Java Variables Initialization

29 May 2018  Sergio Martin Rubio  3 mins read.

There are two ways of initialize a field, eagerly and lazily. Lazy initialization is based on initializing the field when the value is needed, whereas the eager initialization is based on initializing the variable when it is declared.

Both choices are compatible with static and instance fields, however the implementations may differ when trying to achieve performance improvement.

Eager Initialization

Eager initialization is commonly used when:

  • Performance is not a priority.
  • It is not expensive to initialize.
  • High number of accessors inside a class.
  • Many threads.
private final Object eagerObject = new Object();

Lazy Initialization

Lazy initialization is recommended when:

  • You want to improve performance
  • You want to reduce access from instances of a class
  • It is costly to initialize
  • There are not many threads** (when there are two o more threads, synchronization might be required)


      private Object lazyObject;
      private synchronized Object getLazyObject() {
          if (lazyObject == null)
              lazyObject = new Object();
          return lazyObject;

Use Cases

As you can see it is really important to know the context of the field and how it is going to be accessed, to decide what kind of initialization is recommended. However, bear in mind that most of the time eager initialization is recommended.

When lazy initialization and static fields are combined, the lazy initialization holder class idiom is recommended.

private static class OjbectHolder {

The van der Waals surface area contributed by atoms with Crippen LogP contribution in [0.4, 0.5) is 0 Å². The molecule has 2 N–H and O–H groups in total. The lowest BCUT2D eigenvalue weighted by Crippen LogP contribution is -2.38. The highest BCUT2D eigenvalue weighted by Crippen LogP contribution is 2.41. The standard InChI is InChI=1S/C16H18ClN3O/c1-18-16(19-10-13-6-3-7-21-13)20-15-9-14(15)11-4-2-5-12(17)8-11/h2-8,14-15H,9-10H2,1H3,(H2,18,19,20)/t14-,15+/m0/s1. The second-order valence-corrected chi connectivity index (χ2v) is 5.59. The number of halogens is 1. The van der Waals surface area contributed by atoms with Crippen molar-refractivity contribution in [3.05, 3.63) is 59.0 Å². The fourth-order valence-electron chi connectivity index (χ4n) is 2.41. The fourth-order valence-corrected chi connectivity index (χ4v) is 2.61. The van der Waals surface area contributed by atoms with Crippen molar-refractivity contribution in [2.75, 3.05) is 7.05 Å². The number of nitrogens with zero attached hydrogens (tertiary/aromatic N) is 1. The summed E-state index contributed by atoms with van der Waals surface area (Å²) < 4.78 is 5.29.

static final Object object = new Object();

private static Object getField() { return OjbectHolder.object; }

By doing this, the static object is initialized only the first time getField() is called. In addition, the getField() method is not synchronized and it is only a field access, therefore there is no cost of access.

In case you want to use lazy initialization for an instance field use the Double Check Locking Pattern.

private volatile Object lazyIntanceObject;

private Object getLazyIntanceObject() {

    Object result = lazyIntanceObject;

    if (result == null) {  // 1st check

        synchronized(this) {

            if (lazyIntanceObject == null)  // 2nd check (locking thread)
                lazyIntanceObject = result = new Object();
    return result;
  • A volatile field is created to hold the object. The variable is stored in the main memory, so reading or writing to the volatile variable will be on the main memory and not only on the CPU cache. This ensures that the field will never be half initialized.
  • The new variable is created to ensure that the field is read only.
  • The first check is to improve performance by verifying if the field is already initialized before locking and allowing that multiple threads can access to the field.
  • The synchronized block ensures that only one thread can go inside the block, it checks if the field is already initialized (it might happen if there is a race condition), otherwise, it initializes the object.


You should choose eager initialization over lazy initialization in most cases. Only use lazy initialization when the performance is a priority or in order to break initialization circularity.